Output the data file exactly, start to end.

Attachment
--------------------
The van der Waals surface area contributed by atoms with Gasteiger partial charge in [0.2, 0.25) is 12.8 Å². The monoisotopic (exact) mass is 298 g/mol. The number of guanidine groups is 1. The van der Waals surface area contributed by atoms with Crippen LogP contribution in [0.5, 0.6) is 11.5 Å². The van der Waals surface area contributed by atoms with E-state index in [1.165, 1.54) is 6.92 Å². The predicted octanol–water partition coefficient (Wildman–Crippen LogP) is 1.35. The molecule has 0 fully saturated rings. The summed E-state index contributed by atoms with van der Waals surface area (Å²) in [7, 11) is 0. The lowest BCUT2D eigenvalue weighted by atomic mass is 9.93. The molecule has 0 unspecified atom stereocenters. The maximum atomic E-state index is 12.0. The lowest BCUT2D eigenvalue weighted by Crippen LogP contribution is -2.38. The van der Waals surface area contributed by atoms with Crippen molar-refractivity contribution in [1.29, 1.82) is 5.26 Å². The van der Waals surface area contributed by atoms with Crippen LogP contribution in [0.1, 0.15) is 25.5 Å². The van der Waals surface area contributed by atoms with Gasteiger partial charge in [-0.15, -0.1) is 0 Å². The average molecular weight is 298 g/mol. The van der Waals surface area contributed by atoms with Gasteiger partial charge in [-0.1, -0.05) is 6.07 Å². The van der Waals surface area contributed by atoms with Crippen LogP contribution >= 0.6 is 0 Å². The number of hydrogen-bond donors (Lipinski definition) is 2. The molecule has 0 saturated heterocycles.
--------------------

The van der Waals surface area contributed by atoms with Gasteiger partial charge in [0.2, 0.25) is 12.8 Å². The monoisotopic (exact) mass is 298 g/mol. The number of guanidine groups is 1. The van der Waals surface area contributed by atoms with Crippen LogP contribution in [0.5, 0.6) is 11.5 Å². The van der Waals surface area contributed by atoms with E-state index in [1.165, 1.54) is 6.92 Å². The predicted octanol–water partition coefficient (Wildman–Crippen LogP) is 1.35. The molecule has 0 fully saturated rings. The summed E-state index contributed by atoms with van der Waals surface area (Å²) in [7, 11) is 0. The lowest BCUT2D eigenvalue weighted by atomic mass is 9.93. The molecule has 0 unspecified atom stereocenters. The maximum atomic E-state index is 12.0. The lowest BCUT2D eigenvalue weighted by Crippen LogP contribution is -2.38. The van der Waals surface area contributed by atoms with Crippen molar-refractivity contribution in [1.29, 1.82) is 5.26 Å². The van der Waals surface area contributed by atoms with Crippen LogP contribution in [0.1, 0.15) is 25.5 Å². The van der Waals surface area contributed by atoms with Gasteiger partial charge in [-0.15, -0.1) is 0 Å². The average molecular weight is 298 g/mol. The van der Waals surface area contributed by atoms with Gasteiger partial charge in [-0.1, -0.05) is 6.07 Å². The van der Waals surface area contributed by atoms with Crippen LogP contribution >= 0.6 is 0 Å². The number of hydrogen-bond donors (Lipinski definition) is 2. The molecule has 0 saturated heterocycles.